So is evolution a fact? If by “evolution” one simply means “evolution #1,” i.e. small-scale change over time within a species, then evolution is indeed a fact. No one disputes this kind of “evolution.” Thus when Johnjoe McFadden states that “[s]cientists have measured evolutionary changes in scores of organisms” and therefore evolution “is as much a fact as gravity or erosion,” he is stating the obvious because he is simply referring to evolution #1.

But Dr. McFadden is pulling a bait-and-switch: he is using relatively trivial examples of evolution #1 to bolster more controversial definitions of “evolution.” Thus if by “evolution” one means universal common descent (evolution #2), or neo-Darwinian evolution (evolution #3), where the primary adaptive force building the complexity of life is unguided natural selection acting upon random mutations, then many scientists would argue that such “evolution” most certainly is not a fact.

A Final Look at the NAS’ Mistake
Finally, consider how the NAS defines evolution as a fact:

In science, a “fact” typically refers to an observation, measurement, or other form of evidence that can be expected to occur the same way under similar circumstances. However, scientists also use the term “fact” to refer to a scientific explanation that has been tested and confirmed so many times that there is no longer a compelling reason to keep testing it or looking for additional examples. In that respect, the past and continuing occurrence of evolution is a scientific fact. Because the evidence supporting it is so strong, scientists no longer question whether biological evolution has occurred and is continuing to occur. Instead, they investigate the mechanisms of evolution, how rapidly evolution can take place, and related questions.

(U.S. National Academy of Sciences, Science, Evolution, and Creationism, pg. 11 (National Academy Press, 2008).)

I won’t dispute the NAS’s definition of fact, but it’s clear that unless by “evolution” they mean evolution #1, then there are many scientists who will disagree with their claim that evolution is a fact. However, the NAS DID define evolution as evolution #3, i.e. being driven by natural selection acting upon mutation-caused variation:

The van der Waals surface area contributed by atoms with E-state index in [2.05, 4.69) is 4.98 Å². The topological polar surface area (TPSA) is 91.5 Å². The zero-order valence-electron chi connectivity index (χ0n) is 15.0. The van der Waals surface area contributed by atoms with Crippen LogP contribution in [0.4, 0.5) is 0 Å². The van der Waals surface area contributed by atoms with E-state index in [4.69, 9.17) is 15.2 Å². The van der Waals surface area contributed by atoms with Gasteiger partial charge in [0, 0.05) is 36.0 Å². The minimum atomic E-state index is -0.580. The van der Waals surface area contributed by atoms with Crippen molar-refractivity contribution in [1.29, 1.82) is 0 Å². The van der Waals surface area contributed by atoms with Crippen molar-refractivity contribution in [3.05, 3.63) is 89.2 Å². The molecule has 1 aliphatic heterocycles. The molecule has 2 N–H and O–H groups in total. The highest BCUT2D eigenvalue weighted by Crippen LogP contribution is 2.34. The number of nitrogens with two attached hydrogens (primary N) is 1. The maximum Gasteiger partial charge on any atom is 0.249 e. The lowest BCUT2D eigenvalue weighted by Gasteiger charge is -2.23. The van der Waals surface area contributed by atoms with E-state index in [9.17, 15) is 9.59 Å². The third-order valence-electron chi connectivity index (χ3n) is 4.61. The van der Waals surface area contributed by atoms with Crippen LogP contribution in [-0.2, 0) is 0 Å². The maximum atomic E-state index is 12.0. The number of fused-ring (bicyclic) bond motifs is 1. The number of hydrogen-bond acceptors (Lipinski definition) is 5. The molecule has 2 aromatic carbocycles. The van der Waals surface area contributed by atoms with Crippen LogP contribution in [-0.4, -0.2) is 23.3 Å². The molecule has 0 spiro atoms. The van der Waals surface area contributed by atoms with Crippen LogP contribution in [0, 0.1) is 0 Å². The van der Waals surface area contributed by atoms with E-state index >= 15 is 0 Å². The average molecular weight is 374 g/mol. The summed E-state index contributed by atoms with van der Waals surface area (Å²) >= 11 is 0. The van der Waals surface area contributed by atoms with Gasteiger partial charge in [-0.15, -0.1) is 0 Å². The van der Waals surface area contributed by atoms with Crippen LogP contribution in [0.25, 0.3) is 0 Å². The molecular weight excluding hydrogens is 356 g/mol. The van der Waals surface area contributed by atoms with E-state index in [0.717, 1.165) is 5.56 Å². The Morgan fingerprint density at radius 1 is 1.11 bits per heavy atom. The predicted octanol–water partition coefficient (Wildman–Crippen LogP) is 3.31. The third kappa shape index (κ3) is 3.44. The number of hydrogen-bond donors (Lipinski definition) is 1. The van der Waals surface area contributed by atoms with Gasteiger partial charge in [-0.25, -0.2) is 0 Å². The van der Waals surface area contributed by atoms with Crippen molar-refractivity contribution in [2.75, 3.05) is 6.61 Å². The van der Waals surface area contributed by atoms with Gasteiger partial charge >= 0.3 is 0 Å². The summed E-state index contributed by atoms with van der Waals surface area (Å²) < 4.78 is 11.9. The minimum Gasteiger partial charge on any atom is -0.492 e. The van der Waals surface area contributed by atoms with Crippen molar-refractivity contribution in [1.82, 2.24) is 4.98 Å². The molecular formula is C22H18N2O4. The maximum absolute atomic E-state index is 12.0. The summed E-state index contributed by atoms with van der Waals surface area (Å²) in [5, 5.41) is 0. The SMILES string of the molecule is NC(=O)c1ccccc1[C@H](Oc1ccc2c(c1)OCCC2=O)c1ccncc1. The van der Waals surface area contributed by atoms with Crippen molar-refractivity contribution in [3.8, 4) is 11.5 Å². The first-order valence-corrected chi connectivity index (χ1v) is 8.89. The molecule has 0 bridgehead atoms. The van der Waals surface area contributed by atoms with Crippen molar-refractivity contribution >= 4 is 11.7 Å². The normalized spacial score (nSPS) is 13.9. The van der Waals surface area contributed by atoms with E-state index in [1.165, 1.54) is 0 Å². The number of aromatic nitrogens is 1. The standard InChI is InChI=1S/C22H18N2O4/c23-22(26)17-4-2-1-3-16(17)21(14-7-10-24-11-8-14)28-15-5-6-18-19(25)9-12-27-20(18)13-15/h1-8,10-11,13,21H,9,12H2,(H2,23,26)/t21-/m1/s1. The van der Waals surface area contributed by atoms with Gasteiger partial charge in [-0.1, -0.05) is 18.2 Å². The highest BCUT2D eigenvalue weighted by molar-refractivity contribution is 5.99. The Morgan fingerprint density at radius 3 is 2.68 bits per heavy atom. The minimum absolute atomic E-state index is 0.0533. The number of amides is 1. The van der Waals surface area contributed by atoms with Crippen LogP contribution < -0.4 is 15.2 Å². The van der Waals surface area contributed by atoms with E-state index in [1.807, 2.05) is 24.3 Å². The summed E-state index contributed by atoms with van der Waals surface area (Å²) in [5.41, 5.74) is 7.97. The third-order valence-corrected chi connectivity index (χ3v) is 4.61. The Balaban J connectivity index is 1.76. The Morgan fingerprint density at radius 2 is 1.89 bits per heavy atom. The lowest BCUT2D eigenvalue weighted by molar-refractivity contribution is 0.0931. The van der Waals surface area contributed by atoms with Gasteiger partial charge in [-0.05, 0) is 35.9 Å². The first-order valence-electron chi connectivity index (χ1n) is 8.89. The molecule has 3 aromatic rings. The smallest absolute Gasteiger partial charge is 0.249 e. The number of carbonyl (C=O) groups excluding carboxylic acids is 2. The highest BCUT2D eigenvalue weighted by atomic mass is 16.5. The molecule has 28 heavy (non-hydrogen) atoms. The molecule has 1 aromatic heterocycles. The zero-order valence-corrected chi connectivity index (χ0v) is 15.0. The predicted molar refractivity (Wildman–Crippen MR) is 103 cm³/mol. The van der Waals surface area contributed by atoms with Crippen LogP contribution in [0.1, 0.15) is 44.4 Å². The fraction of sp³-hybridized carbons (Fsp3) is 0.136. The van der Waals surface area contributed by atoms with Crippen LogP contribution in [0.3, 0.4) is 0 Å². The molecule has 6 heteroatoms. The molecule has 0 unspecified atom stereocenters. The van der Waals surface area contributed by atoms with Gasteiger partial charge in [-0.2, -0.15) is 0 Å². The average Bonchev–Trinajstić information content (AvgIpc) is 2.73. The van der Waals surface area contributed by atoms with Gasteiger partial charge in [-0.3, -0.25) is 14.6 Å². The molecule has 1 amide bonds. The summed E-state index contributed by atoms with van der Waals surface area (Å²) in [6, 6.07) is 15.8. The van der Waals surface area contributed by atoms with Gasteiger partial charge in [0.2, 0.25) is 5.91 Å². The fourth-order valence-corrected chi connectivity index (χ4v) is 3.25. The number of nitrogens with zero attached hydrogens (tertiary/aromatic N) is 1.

In the century and a half since Darwin, scientists have uncovered exquisite details about many of the mechanisms that underlie biological variation, inheritance, and natural selection, and they have shown how these mechanisms lead to biological change over time. Because of this immense body of evidence, scientists treat the occurrence of evolution as one of the most securely established of scientific facts. … The atomic structure of matter, the genetic basis of heredity, the circulation of blood, gravitation and planetary motion, and the process of biological evolution by natural selection are just a few examples of a very large number of scientific explanations that have been overwhelmingly substantiated.

(U.S. National Academy of Sciences, Science, Evolution, and Creationism, pg. xiii, 12 (National Academy Press, 2008).)

The NAS is wrong. Since the NAS defines “evolution” as full-blown neo-Darwinian evolution, there are many scientists who will not agree that it is a fact.

***Some parts of this post were adapted from the textbook Explore Evolution: The Arguments For and Against Neo-Darwinism.


Casey Luskin

Associate Director, Center for Science and Culture
Casey Luskin is a geologist and an attorney with graduate degrees in science and law, giving him expertise in both the scientific and legal dimensions of the debate over evolution. He earned his PhD in Geology from the University of Johannesburg, and BS and MS degrees in Earth Sciences from the University of California, San Diego, where he studied evolution extensively at both the graduate and undergraduate levels. His law degree is from the University of San Diego, where he focused his studies on First Amendment law, education law, and environmental law.